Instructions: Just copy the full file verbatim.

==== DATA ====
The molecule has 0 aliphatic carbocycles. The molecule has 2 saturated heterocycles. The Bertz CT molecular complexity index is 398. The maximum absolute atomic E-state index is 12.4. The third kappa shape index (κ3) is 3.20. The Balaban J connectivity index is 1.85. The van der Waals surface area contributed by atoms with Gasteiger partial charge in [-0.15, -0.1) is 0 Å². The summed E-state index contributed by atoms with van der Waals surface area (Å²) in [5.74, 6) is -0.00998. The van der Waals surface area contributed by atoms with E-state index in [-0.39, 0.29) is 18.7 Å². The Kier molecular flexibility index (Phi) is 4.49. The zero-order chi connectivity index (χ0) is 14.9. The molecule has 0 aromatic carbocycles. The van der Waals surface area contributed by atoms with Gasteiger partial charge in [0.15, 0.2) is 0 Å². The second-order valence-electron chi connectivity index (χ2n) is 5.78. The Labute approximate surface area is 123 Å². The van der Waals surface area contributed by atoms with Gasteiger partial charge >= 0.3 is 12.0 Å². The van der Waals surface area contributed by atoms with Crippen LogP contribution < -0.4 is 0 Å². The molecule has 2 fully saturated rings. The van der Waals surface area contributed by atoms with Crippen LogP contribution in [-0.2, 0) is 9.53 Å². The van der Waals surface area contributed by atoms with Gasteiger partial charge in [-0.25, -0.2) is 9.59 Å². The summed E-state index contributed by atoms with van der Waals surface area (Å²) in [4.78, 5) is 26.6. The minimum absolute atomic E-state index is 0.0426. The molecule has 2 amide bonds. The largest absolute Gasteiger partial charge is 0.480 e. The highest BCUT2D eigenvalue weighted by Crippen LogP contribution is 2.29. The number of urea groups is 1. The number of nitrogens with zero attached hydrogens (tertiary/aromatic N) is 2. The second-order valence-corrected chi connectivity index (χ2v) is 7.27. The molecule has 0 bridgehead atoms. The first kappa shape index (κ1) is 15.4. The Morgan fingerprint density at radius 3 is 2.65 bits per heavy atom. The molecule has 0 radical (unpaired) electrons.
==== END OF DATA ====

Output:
The molecule has 0 aliphatic carbocycles. The molecule has 2 saturated heterocycles. The Bertz CT molecular complexity index is 398. The maximum absolute atomic E-state index is 12.4. The third kappa shape index (κ3) is 3.20. The Balaban J connectivity index is 1.85. The van der Waals surface area contributed by atoms with Gasteiger partial charge in [-0.15, -0.1) is 0 Å². The summed E-state index contributed by atoms with van der Waals surface area (Å²) in [5.74, 6) is -0.00998. The van der Waals surface area contributed by atoms with E-state index in [-0.39, 0.29) is 18.7 Å². The Kier molecular flexibility index (Phi) is 4.49. The zero-order chi connectivity index (χ0) is 14.9. The molecule has 0 aromatic carbocycles. The van der Waals surface area contributed by atoms with Gasteiger partial charge in [0.15, 0.2) is 0 Å². The second-order valence-electron chi connectivity index (χ2n) is 5.78. The Labute approximate surface area is 123 Å². The van der Waals surface area contributed by atoms with Gasteiger partial charge >= 0.3 is 12.0 Å². The van der Waals surface area contributed by atoms with Crippen LogP contribution < -0.4 is 0 Å². The molecule has 2 fully saturated rings. The van der Waals surface area contributed by atoms with Crippen LogP contribution in [-0.2, 0) is 9.53 Å². The van der Waals surface area contributed by atoms with Gasteiger partial charge in [-0.25, -0.2) is 9.59 Å². The summed E-state index contributed by atoms with van der Waals surface area (Å²) in [4.78, 5) is 26.6. The minimum absolute atomic E-state index is 0.0426. The molecule has 2 amide bonds. The largest absolute Gasteiger partial charge is 0.480 e. The highest BCUT2D eigenvalue weighted by Crippen LogP contribution is 2.29. The number of urea groups is 1. The number of nitrogens with zero attached hydrogens (tertiary/aromatic N) is 2. The second-order valence-corrected chi connectivity index (χ2v) is 7.27. The molecule has 0 bridgehead atoms. The first kappa shape index (κ1) is 15.4. The Morgan fingerprint density at radius 3 is 2.65 bits per heavy atom. The molecule has 0 radical (unpaired) electrons.